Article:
Closeup portrait of a cute adorable little boy toddler tired and sleeping belted in car seat on his trip, safety protection concept; Shutterstock ID 283664960; PO: today-david-150710

Parents of current times seem to have generated an important check-list question when leaving home with the kids in tow.

Back in the day (an expression which was frequently used when the elders, folks my age, started talking about yesteryear) – when parents were living life with less stress – not counting the kids didn’t create the deadly problems we frequently hear on the news.

“How could they leave their child in a hot car while they attended a church meeting?” has been the on-going criticism directed at the Dallas, Texas parents of the 3-year-old boy who died last week in the back seat of the family car.

The parents had their other four kids in tow and reports say they didn’t realize the fifth one was missing.

How could that happen?

“Pure negligence,” said one very self-righteous mom who declared that anyone who would be the cause of any child’s death should be prosecuted to the full extent of the law.

I’m not so sure of that nor am I self-righteous.

“Oh, so you don’t think it’s child abuse?” asked Ms Do-Right Mom.

They forgot the toddler. They will pay forever with the guilt of forgetting. Their lives will never be the same knowing that their child died because of them.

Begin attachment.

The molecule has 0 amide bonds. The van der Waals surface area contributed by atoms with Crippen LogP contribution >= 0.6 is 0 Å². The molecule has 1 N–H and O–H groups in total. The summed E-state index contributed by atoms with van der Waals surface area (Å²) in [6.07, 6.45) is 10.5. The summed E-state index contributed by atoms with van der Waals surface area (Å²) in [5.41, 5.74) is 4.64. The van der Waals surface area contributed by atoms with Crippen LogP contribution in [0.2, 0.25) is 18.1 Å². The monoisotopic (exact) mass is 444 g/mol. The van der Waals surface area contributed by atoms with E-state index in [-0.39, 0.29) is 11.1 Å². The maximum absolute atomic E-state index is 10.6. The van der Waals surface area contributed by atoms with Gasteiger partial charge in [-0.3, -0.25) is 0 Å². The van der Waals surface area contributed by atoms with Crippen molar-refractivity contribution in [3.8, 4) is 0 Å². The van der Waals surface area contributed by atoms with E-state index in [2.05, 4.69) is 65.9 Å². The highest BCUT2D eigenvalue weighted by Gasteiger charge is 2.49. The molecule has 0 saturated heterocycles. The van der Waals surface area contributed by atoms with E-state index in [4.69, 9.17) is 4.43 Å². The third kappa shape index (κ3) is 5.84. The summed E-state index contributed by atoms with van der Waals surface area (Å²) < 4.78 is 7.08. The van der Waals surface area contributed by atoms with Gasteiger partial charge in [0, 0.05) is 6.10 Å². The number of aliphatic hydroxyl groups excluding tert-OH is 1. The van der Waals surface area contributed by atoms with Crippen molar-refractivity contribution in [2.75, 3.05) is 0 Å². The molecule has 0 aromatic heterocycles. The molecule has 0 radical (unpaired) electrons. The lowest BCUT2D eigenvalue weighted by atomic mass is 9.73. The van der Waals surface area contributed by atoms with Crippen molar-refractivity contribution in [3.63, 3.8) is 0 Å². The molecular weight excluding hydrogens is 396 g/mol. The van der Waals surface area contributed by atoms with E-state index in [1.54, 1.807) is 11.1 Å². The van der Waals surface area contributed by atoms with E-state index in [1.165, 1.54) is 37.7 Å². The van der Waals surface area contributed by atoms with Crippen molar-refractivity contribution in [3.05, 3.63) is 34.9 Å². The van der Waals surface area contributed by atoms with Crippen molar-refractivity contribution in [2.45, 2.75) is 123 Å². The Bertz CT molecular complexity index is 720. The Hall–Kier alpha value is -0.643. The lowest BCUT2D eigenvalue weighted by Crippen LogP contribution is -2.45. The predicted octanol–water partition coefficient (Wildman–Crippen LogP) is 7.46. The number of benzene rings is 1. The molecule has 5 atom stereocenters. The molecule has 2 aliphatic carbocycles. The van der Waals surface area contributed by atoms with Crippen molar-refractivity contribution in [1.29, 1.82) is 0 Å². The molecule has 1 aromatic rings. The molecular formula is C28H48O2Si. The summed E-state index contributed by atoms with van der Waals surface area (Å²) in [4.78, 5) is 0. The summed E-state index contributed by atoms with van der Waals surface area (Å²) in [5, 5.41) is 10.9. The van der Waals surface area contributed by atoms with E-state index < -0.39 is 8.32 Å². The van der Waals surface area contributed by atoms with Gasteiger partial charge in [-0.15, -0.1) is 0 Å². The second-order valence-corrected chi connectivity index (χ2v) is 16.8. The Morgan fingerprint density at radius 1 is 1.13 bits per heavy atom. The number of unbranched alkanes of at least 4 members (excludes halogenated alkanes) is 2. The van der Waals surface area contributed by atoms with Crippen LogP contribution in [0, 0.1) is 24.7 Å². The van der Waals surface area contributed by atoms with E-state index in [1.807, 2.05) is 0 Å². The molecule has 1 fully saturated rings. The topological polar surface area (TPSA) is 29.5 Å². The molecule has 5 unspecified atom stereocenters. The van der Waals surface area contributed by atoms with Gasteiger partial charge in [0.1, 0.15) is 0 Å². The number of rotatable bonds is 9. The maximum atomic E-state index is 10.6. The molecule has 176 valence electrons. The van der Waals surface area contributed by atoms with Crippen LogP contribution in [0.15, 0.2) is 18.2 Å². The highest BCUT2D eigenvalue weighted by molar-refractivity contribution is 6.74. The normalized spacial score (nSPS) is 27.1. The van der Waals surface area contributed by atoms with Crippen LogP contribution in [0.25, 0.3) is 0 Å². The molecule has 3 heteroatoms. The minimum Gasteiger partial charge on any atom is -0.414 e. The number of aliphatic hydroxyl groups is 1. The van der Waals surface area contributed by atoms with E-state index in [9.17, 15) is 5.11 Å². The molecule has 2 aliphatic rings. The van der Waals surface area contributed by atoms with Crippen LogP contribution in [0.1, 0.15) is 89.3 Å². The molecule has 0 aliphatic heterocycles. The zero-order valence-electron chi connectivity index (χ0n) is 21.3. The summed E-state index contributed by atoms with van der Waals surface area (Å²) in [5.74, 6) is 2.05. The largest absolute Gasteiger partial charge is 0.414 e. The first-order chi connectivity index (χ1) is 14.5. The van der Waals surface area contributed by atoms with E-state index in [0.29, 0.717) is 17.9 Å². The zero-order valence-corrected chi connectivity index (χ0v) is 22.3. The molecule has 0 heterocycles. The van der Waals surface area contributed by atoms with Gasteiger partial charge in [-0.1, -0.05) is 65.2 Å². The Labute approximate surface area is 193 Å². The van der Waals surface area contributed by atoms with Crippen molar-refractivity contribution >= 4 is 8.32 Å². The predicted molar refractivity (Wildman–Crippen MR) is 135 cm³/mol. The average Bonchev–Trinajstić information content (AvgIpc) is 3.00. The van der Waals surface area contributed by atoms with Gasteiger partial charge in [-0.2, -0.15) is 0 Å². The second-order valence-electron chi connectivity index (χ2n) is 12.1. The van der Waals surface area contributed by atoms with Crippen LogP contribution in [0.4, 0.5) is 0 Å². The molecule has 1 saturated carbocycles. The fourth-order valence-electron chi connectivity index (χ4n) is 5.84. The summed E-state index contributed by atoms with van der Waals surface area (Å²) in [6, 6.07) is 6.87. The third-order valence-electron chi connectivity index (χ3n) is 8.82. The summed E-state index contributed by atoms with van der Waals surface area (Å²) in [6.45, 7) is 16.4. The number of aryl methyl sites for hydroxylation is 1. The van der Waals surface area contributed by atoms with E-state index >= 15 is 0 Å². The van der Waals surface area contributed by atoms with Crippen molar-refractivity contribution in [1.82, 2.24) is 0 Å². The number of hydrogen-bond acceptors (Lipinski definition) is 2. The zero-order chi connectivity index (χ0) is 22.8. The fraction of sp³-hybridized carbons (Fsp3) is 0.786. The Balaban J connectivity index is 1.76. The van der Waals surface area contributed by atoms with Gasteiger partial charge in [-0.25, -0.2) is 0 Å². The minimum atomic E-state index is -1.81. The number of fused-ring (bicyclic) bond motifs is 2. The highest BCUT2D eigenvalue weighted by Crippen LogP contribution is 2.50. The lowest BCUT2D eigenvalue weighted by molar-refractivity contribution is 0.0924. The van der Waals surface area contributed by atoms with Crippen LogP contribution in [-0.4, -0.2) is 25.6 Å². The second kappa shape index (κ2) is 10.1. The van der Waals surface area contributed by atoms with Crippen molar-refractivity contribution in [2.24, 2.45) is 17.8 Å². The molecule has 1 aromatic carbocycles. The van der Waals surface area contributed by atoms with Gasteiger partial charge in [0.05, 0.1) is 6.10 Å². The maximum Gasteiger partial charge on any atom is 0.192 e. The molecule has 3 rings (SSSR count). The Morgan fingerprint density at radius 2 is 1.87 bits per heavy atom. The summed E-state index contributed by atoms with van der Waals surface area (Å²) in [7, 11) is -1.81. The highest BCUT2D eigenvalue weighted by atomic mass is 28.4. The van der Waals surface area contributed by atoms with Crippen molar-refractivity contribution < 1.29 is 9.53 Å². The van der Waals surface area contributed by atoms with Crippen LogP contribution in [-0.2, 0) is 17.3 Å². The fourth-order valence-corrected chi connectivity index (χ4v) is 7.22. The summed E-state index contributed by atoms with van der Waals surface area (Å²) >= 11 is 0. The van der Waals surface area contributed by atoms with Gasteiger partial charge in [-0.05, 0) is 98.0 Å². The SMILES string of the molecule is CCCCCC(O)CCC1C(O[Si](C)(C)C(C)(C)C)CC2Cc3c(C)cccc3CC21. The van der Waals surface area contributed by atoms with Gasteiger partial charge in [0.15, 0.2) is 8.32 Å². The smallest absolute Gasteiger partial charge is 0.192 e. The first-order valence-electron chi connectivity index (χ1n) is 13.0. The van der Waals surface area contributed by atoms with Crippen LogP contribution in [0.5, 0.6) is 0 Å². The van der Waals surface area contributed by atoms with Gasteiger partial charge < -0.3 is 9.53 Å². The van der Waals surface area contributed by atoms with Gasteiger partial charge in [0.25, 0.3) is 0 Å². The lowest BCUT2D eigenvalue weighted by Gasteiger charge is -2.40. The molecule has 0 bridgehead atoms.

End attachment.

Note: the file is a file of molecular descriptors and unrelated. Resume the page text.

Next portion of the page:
“So, you’re gonna let ‘em off the hook based on forgetfulness?

Yes, l am and maybe it has something to do with when back in 1947 my mother left my baby sister parked in her buggy in the Ralph’s Store on Vermont Ave. in Los Angeles.

It wasn’t a 90-degree day and baby sister Angela didn’t die. Halfway down the block, as we walked home from the store, Mom remembered the baby – but she hadn’t had one in ten years so I suspect she wasn’t used to having a kid with her who wasn’t walking.

Someone might well have taken our new family treasure. We had no guarantee that when we rushed back into the store, the baby would be there.

Yup, if my mother had counted how many kids she left home with and counted again when it was time to leave the store, I wouldn’t have this story to tell.

If the churchgoing parents had counted how many they left home with and counted again when they reached the church and started helping their kids out of their vehicle, their toddler would not have been left behind.

For Ms Do-Right Mom, may she broaden her views of neglect, abuse and irresponsibility and may she recognize that parents are under more stress in 2016 than my mother was back in 1947.

This Post Has 9 Comments

  1. Jean C. Troy

    The parents will pay with the rest of their lives that there baby died because they forgot. I forgot my toddler son at the park, If my Daughter had not asked me where He was I probably would not have noticed he was missing, but she did and I ran back to find Him watching a baseball game never knowing his Bad Mom had left Him. Shirlee you are right it is not neglect or not loving it is all the pressures put on parents that sometimes causes the safety brain to malfunction. Some times these incidents are stories we tell at dinner and sometimes they bring heart ache. My prayers are with the family. they will pay more than we can imagine.

    1. Shirlee smith

      I’ve heard from more than a dozen parents, who don’t want it broadcast to the public so they told me rather than comment, here; they’ve all left kids behind somewhere. Thanks Ms Troy for being brave enough to tell the truth.

  2. Laura Monteros

    The parents did not intentionally leave their child in the car. They didn’t go into church thinking, “We don’t want to bother with him, so he’ll be fine in the car.”